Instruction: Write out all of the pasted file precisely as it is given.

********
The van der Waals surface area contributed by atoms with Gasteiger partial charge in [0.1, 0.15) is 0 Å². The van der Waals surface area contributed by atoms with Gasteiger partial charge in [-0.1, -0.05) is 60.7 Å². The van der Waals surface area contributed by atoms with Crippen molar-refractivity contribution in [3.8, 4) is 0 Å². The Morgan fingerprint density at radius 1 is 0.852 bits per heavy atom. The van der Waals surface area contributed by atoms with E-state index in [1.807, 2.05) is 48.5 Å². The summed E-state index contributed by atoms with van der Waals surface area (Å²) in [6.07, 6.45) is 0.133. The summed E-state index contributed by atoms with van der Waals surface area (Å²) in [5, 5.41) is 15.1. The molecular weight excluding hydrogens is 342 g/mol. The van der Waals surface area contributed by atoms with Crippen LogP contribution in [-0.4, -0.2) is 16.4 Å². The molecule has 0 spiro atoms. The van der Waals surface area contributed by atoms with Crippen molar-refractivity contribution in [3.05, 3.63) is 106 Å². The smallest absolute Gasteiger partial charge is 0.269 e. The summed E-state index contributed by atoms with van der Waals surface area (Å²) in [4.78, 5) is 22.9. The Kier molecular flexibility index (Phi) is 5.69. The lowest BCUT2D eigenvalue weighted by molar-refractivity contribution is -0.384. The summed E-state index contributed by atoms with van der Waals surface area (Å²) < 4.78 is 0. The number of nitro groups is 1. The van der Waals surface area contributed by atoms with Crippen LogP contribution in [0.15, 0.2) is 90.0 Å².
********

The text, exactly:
The van der Waals surface area contributed by atoms with Gasteiger partial charge in [0.1, 0.15) is 0 Å². The van der Waals surface area contributed by atoms with Gasteiger partial charge in [-0.1, -0.05) is 60.7 Å². The van der Waals surface area contributed by atoms with Crippen molar-refractivity contribution in [3.8, 4) is 0 Å². The Morgan fingerprint density at radius 1 is 0.852 bits per heavy atom. The van der Waals surface area contributed by atoms with E-state index in [1.807, 2.05) is 48.5 Å². The summed E-state index contributed by atoms with van der Waals surface area (Å²) in [6.07, 6.45) is 0.133. The summed E-state index contributed by atoms with van der Waals surface area (Å²) in [5, 5.41) is 15.1. The molecular weight excluding hydrogens is 342 g/mol. The van der Waals surface area contributed by atoms with Crippen LogP contribution in [-0.4, -0.2) is 16.4 Å². The molecule has 0 spiro atoms. The van der Waals surface area contributed by atoms with Crippen molar-refractivity contribution in [3.05, 3.63) is 106 Å². The smallest absolute Gasteiger partial charge is 0.269 e. The summed E-state index contributed by atoms with van der Waals surface area (Å²) in [4.78, 5) is 22.9. The Kier molecular flexibility index (Phi) is 5.69. The lowest BCUT2D eigenvalue weighted by molar-refractivity contribution is -0.384. The summed E-state index contributed by atoms with van der Waals surface area (Å²) < 4.78 is 0. The number of nitro groups is 1. The van der Waals surface area contributed by atoms with Crippen LogP contribution in [0.15, 0.2) is 90.0 Å².